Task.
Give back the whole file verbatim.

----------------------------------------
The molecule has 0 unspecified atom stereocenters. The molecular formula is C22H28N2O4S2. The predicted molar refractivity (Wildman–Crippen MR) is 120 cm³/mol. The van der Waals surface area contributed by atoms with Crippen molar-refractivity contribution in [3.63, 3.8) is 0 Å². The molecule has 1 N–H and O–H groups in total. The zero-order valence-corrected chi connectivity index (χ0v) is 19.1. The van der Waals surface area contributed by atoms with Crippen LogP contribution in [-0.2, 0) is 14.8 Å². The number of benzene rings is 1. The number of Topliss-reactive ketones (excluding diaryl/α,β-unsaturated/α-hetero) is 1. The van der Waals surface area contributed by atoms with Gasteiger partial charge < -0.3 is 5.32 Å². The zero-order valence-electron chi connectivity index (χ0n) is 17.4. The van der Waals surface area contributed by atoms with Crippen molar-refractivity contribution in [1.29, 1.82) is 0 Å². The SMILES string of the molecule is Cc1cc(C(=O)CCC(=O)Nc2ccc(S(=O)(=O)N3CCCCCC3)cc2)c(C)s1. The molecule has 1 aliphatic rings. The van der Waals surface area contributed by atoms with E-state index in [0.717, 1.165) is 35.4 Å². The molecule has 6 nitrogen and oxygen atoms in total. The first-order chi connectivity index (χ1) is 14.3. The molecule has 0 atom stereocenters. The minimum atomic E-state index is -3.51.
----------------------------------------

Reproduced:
The molecule has 0 unspecified atom stereocenters. The molecular formula is C22H28N2O4S2. The predicted molar refractivity (Wildman–Crippen MR) is 120 cm³/mol. The van der Waals surface area contributed by atoms with Crippen molar-refractivity contribution in [3.63, 3.8) is 0 Å². The molecule has 1 N–H and O–H groups in total. The zero-order valence-corrected chi connectivity index (χ0v) is 19.1. The van der Waals surface area contributed by atoms with Crippen LogP contribution in [-0.2, 0) is 14.8 Å². The number of benzene rings is 1. The number of Topliss-reactive ketones (excluding diaryl/α,β-unsaturated/α-hetero) is 1. The van der Waals surface area contributed by atoms with Gasteiger partial charge < -0.3 is 5.32 Å². The zero-order valence-electron chi connectivity index (χ0n) is 17.4. The van der Waals surface area contributed by atoms with Crippen molar-refractivity contribution in [1.29, 1.82) is 0 Å². The SMILES string of the molecule is Cc1cc(C(=O)CCC(=O)Nc2ccc(S(=O)(=O)N3CCCCCC3)cc2)c(C)s1. The molecule has 1 aliphatic rings. The van der Waals surface area contributed by atoms with E-state index in [0.717, 1.165) is 35.4 Å². The molecule has 6 nitrogen and oxygen atoms in total. The first-order chi connectivity index (χ1) is 14.3. The molecule has 0 atom stereocenters. The minimum atomic E-state index is -3.51.